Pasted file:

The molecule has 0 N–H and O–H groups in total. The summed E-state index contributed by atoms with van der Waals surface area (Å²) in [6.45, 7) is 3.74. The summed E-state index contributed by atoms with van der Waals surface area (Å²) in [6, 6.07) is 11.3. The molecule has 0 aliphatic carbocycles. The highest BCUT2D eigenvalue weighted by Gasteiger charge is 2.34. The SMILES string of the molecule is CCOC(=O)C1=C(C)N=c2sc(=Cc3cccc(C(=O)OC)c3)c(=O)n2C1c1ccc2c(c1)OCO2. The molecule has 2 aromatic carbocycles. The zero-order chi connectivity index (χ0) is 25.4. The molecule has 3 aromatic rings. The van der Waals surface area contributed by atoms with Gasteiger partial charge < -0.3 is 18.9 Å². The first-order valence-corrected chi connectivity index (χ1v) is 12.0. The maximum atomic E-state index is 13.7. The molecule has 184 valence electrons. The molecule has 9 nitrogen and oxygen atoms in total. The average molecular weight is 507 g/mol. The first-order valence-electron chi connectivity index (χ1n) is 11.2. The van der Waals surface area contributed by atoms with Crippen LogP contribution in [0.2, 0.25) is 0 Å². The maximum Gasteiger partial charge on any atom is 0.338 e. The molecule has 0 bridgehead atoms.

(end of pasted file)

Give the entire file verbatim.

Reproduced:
The molecule has 0 N–H and O–H groups in total. The summed E-state index contributed by atoms with van der Waals surface area (Å²) in [6.45, 7) is 3.74. The summed E-state index contributed by atoms with van der Waals surface area (Å²) in [6, 6.07) is 11.3. The molecule has 0 aliphatic carbocycles. The highest BCUT2D eigenvalue weighted by Gasteiger charge is 2.34. The SMILES string of the molecule is CCOC(=O)C1=C(C)N=c2sc(=Cc3cccc(C(=O)OC)c3)c(=O)n2C1c1ccc2c(c1)OCO2. The molecule has 2 aromatic carbocycles. The zero-order chi connectivity index (χ0) is 25.4. The molecule has 3 aromatic rings. The van der Waals surface area contributed by atoms with Gasteiger partial charge < -0.3 is 18.9 Å². The first-order valence-corrected chi connectivity index (χ1v) is 12.0. The maximum atomic E-state index is 13.7. The molecule has 184 valence electrons. The molecule has 9 nitrogen and oxygen atoms in total. The average molecular weight is 507 g/mol. The first-order valence-electron chi connectivity index (χ1n) is 11.2. The van der Waals surface area contributed by atoms with Crippen LogP contribution in [0.2, 0.25) is 0 Å². The maximum Gasteiger partial charge on any atom is 0.338 e. The molecule has 0 bridgehead atoms.